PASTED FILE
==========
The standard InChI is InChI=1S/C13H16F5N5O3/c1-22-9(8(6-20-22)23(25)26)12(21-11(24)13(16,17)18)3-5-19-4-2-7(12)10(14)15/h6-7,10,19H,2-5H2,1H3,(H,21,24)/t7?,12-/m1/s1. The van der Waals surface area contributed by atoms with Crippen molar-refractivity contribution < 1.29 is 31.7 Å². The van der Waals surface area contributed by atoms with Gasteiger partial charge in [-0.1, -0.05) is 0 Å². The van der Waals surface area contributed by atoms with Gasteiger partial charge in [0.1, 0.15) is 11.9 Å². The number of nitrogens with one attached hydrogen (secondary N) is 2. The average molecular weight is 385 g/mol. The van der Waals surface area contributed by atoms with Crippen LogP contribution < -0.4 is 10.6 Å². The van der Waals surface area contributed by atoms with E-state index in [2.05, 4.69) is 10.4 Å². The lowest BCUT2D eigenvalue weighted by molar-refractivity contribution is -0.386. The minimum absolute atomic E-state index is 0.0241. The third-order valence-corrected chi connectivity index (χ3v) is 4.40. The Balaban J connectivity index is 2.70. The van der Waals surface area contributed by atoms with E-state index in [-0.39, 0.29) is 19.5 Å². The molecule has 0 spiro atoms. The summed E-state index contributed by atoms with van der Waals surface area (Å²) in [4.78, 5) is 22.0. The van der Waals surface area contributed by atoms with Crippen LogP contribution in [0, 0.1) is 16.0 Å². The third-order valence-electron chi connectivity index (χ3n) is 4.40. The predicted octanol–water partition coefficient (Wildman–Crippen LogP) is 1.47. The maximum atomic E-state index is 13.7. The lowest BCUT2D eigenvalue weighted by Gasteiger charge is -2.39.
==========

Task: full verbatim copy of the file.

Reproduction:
The standard InChI is InChI=1S/C13H16F5N5O3/c1-22-9(8(6-20-22)23(25)26)12(21-11(24)13(16,17)18)3-5-19-4-2-7(12)10(14)15/h6-7,10,19H,2-5H2,1H3,(H,21,24)/t7?,12-/m1/s1. The van der Waals surface area contributed by atoms with Crippen molar-refractivity contribution < 1.29 is 31.7 Å². The van der Waals surface area contributed by atoms with Gasteiger partial charge in [-0.1, -0.05) is 0 Å². The van der Waals surface area contributed by atoms with Gasteiger partial charge in [0.1, 0.15) is 11.9 Å². The number of nitrogens with one attached hydrogen (secondary N) is 2. The average molecular weight is 385 g/mol. The van der Waals surface area contributed by atoms with Crippen LogP contribution < -0.4 is 10.6 Å². The van der Waals surface area contributed by atoms with E-state index in [2.05, 4.69) is 10.4 Å². The lowest BCUT2D eigenvalue weighted by molar-refractivity contribution is -0.386. The minimum absolute atomic E-state index is 0.0241. The third-order valence-corrected chi connectivity index (χ3v) is 4.40. The Balaban J connectivity index is 2.70. The van der Waals surface area contributed by atoms with E-state index in [-0.39, 0.29) is 19.5 Å². The molecule has 0 spiro atoms. The summed E-state index contributed by atoms with van der Waals surface area (Å²) in [4.78, 5) is 22.0. The van der Waals surface area contributed by atoms with Crippen LogP contribution in [0, 0.1) is 16.0 Å². The third-order valence-electron chi connectivity index (χ3n) is 4.40. The predicted octanol–water partition coefficient (Wildman–Crippen LogP) is 1.47. The maximum atomic E-state index is 13.7. The lowest BCUT2D eigenvalue weighted by Gasteiger charge is -2.39.